“This is not a prevention trial. We are trying to create a regimen that will actually reverse type 1 diabetes in people who are living with the disease. We anticipate that the Phase II trial will give us more direction for turning BCG into a more sustained treatment, including the right dose and the frequency of vaccination needed to sustain a therapeutic response”, said Dr Faustman.


Newly Developed Drug Could Improve Cancer Chemotherapy

A new study conducted by researchers from the South Carolina College of Pharmacy reports a new class of drugs that would diminish the adverse effects of chemotherapy. Chemotherapy does not only kill cancerous cell but also kills healthy cells.

Early results show that the new class of drugs is applicable to many types of cancer and could potentially increase patients recovery after the end of chemotherapy. Researchers note that the new drugs could be used in future treatment schemes for Alzheimer’s or other age-related diseases.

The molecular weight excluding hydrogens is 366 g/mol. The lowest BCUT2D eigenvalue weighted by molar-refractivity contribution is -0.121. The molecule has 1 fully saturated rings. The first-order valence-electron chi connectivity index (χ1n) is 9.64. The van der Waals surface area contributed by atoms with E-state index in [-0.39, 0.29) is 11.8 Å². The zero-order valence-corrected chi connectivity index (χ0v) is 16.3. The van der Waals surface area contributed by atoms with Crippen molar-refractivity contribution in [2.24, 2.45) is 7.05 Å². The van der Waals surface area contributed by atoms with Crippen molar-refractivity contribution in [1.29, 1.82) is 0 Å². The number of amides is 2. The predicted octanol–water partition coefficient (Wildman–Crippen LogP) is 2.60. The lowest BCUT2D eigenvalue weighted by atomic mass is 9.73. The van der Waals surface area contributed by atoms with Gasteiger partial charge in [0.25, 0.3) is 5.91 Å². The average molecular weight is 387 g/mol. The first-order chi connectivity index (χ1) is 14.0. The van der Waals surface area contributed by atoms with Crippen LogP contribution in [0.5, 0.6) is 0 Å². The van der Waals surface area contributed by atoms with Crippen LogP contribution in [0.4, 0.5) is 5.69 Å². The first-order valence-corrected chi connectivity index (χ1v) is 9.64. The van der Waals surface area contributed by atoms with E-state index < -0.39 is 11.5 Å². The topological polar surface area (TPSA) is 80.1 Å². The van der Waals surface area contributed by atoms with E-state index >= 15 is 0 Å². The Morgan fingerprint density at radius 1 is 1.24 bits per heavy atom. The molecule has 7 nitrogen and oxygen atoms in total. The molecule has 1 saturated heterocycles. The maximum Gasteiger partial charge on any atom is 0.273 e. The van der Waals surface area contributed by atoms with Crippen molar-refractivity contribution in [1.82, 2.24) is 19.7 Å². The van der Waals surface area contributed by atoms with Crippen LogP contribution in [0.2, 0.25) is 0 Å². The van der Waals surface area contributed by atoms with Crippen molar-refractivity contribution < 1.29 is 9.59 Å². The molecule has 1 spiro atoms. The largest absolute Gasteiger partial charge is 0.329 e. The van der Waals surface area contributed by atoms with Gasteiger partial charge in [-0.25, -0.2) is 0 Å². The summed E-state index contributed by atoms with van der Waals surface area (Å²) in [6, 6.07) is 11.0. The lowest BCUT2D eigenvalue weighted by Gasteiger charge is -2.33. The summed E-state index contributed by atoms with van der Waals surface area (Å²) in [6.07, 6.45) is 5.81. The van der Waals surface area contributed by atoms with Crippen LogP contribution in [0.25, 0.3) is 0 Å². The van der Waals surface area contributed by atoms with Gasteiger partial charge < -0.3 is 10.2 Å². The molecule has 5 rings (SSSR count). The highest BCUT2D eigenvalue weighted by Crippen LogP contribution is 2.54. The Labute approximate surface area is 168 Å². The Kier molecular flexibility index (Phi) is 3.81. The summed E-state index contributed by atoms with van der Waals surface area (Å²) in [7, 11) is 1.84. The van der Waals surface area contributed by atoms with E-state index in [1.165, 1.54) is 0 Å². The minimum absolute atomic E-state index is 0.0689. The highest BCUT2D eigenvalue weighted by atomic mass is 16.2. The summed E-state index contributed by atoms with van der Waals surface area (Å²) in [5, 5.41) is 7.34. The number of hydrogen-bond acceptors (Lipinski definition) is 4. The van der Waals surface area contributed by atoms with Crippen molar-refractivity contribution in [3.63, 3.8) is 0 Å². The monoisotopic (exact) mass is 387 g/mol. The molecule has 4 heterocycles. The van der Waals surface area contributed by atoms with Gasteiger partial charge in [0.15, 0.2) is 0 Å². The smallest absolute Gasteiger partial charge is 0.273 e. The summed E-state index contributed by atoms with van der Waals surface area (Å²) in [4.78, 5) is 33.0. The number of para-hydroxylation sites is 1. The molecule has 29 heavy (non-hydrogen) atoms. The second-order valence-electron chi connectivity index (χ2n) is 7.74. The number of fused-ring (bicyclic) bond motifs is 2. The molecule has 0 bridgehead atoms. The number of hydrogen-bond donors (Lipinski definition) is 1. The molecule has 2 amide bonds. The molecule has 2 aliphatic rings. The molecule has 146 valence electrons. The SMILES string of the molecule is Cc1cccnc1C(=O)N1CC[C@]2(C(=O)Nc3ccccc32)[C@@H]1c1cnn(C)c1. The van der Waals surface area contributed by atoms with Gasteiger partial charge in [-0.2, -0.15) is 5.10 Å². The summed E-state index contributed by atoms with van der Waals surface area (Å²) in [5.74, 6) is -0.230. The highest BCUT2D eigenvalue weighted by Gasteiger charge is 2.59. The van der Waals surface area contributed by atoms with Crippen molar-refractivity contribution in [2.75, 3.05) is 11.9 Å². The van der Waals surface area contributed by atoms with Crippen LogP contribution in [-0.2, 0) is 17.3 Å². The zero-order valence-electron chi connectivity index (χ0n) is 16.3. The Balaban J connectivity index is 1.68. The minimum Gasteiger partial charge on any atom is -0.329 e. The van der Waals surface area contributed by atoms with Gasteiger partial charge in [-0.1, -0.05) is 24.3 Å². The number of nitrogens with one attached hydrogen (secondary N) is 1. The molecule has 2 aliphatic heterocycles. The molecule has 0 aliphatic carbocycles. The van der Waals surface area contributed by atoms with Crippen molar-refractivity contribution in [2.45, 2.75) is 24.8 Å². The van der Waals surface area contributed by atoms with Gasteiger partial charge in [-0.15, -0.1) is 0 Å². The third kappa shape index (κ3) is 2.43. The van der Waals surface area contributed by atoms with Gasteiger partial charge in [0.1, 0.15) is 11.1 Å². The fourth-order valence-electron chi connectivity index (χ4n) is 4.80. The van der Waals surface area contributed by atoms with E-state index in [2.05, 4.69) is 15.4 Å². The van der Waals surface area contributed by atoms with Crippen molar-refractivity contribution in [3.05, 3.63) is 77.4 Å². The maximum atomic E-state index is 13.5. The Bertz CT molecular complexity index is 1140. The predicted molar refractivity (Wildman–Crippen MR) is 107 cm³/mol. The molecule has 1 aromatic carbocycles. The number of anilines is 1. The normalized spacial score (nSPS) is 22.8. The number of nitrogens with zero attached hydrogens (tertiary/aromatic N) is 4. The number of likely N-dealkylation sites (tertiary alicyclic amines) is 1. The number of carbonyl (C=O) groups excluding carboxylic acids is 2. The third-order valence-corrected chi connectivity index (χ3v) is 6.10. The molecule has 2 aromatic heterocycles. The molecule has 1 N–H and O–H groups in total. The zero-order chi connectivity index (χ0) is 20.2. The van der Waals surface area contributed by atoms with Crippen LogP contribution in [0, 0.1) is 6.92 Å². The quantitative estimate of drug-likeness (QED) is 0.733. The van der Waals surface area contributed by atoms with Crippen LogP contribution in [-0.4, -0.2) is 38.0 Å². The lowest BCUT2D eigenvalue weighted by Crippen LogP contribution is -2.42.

“Conventional anticancer drugs, while essential for current cancer therapy, have side effects that can damage healthy cells and cause them to promote the growth of surviving cancer cells. We needed to find a way to interrupt that processť, said Igor Roninson, the leader of the research group.

Previous studies have shown that current drugs damage both the cancerous cells and the normal tissue of the patient, thus causing many drug-related changes, the most important being senescence. The aging of cells (senescence) is the result of chromosomal changes that occur along with the aging process. However, many of the current anticancer drugs have been shown to cause an earlier aging in cells. Researchers have shown that both senescent cells and other damaged cells produce different molecules and proteins that support the further growth of a tumor. Furthermore, these molecules and proteins appear to be implicated in diseases such as arthritis and Alzheimer’s.